Friday, October 03, 2008

A Nation in Miniature Part 2

Grandpa and grandkids. Soon there will be a new one to hug.

In a recent post called "A Nation in Miniature" I shared the following quote from the Baha'i Writings:

"Today the human world is in need of a great power by which these glorious principles and purposes may be executed. The cause of peace is a very great cause; it is the cause of God, and all the forces of the world are opposed to it. Governments for instance, consider militarism as the step to human progress, that division among men and nations is the cause of patriotism and honor, that if one nation attack and conquer another, gaining wealth, territory and glory thereby, this warfare and conquest, this bloodshed and cruelty are the cause of that victorious nation's advancement and prosperity. This is an utter mistake. Compare the nations of the world to the members of a family. A family is a nation in miniature. Simply enlarge the circle of the household and you have the nation. Enlarge the circle of nations and you have all humanity. The conditions surrounding the family surround the nation. The happenings in the family are the happenings in the life of the nation. Would it add to the progress and advancement of a family if dissensions should arise among its members, fighting, pillaging each other, jealous and revengeful of injury, seeking selfish advantage? Nay, this would be the cause of the effacement of progress and advancement. So it is in the great family of nations, for nations are but an aggregate of families. Therefore as strife and dissension destroy a family and prevent its progress, so nations are destroyed and advancement hindered."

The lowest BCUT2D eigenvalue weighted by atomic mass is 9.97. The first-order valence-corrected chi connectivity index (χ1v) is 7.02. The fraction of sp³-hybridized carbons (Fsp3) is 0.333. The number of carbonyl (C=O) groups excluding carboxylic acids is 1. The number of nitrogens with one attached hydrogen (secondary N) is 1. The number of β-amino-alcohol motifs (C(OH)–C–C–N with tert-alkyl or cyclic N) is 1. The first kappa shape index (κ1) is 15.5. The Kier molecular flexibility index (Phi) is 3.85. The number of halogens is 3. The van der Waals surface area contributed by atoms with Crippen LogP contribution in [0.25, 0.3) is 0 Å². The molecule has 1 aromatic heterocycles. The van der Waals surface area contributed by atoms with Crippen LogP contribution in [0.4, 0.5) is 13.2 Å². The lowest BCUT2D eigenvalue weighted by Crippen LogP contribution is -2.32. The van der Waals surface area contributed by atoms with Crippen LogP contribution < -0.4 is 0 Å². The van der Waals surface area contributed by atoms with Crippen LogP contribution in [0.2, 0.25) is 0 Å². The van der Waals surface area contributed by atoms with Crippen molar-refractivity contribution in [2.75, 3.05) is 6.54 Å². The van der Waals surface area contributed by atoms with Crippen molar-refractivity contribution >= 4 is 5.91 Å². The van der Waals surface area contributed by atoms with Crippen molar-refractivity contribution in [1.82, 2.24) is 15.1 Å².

(Abdu'l-Baha, Foundations of World Unity, p. 100)

You may be aware of the recent stories about a father in Nebraska who attempted to "abandon" nine of his ten children under a law intended to prevent "dumpster babies". Here is the latest on this and similar incidents in the New York Times:

"OMAHA — The abandonments began on Sept. 1, when a mother left her 14-year-old son in a police station here.

Jim Jenkins of Lincoln, Neb., who described his son as “out of control,” said he did not know where to turn for help.

Todd A. Landry, director of children and family services, said parents and guardians could not avoid their responsibilities.

By Sept. 23, two more boys and one girl, ages 11 to 14, had been abandoned in hospitals in Omaha and Lincoln. Then a 15-year-old boy and an 11-year-old girl were left.

The biggest shock to public officials came last week, when a single father walked into an Omaha hospital and surrendered nine of his 10 children, ages 1 to 17, saying that his wife had died and he could no longer cope with the burden of raising them.

In total last month, 15 older children in Nebraska were dropped off by a beleaguered parent or custodial aunt or grandmother who said the children were unmanageable.

Officials have called the abandonments a misuse of a new law that was mainly intended to prevent so-called Dumpster babies — the abandonment of newborns by young, terrified mothers — but instead has been used to hand off out-of-control teenagers or, in the case of the father of 10, to escape financial and personal despair.